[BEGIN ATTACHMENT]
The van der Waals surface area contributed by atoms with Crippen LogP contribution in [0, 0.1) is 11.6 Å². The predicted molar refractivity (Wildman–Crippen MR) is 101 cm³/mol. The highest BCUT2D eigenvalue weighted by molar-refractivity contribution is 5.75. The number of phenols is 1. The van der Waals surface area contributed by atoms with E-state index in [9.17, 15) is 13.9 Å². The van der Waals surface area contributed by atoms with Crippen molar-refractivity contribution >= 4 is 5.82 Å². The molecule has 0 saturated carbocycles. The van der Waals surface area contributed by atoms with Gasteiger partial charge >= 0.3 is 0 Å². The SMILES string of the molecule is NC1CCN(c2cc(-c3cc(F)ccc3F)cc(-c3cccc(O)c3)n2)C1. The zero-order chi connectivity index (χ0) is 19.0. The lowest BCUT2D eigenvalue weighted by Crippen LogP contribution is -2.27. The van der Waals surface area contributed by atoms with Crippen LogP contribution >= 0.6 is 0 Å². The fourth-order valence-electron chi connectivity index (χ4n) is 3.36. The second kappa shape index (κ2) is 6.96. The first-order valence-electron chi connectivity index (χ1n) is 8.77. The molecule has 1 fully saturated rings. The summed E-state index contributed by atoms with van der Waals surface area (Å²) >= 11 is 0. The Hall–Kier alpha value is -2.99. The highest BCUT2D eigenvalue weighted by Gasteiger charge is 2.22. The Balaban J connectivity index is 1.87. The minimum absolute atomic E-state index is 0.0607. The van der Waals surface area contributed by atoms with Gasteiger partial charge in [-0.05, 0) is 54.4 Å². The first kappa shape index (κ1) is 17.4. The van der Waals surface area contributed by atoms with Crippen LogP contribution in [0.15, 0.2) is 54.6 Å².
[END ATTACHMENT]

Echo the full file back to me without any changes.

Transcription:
The van der Waals surface area contributed by atoms with Crippen LogP contribution in [0, 0.1) is 11.6 Å². The predicted molar refractivity (Wildman–Crippen MR) is 101 cm³/mol. The highest BCUT2D eigenvalue weighted by molar-refractivity contribution is 5.75. The number of phenols is 1. The van der Waals surface area contributed by atoms with E-state index in [9.17, 15) is 13.9 Å². The van der Waals surface area contributed by atoms with Crippen molar-refractivity contribution >= 4 is 5.82 Å². The molecule has 0 saturated carbocycles. The van der Waals surface area contributed by atoms with Gasteiger partial charge >= 0.3 is 0 Å². The SMILES string of the molecule is NC1CCN(c2cc(-c3cc(F)ccc3F)cc(-c3cccc(O)c3)n2)C1. The zero-order chi connectivity index (χ0) is 19.0. The lowest BCUT2D eigenvalue weighted by Crippen LogP contribution is -2.27. The van der Waals surface area contributed by atoms with Crippen LogP contribution >= 0.6 is 0 Å². The fourth-order valence-electron chi connectivity index (χ4n) is 3.36. The second kappa shape index (κ2) is 6.96. The first-order valence-electron chi connectivity index (χ1n) is 8.77. The molecule has 1 fully saturated rings. The summed E-state index contributed by atoms with van der Waals surface area (Å²) >= 11 is 0. The Hall–Kier alpha value is -2.99. The highest BCUT2D eigenvalue weighted by Gasteiger charge is 2.22. The Balaban J connectivity index is 1.87. The minimum absolute atomic E-state index is 0.0607. The van der Waals surface area contributed by atoms with Gasteiger partial charge in [-0.05, 0) is 54.4 Å². The first kappa shape index (κ1) is 17.4. The van der Waals surface area contributed by atoms with Crippen LogP contribution in [0.15, 0.2) is 54.6 Å².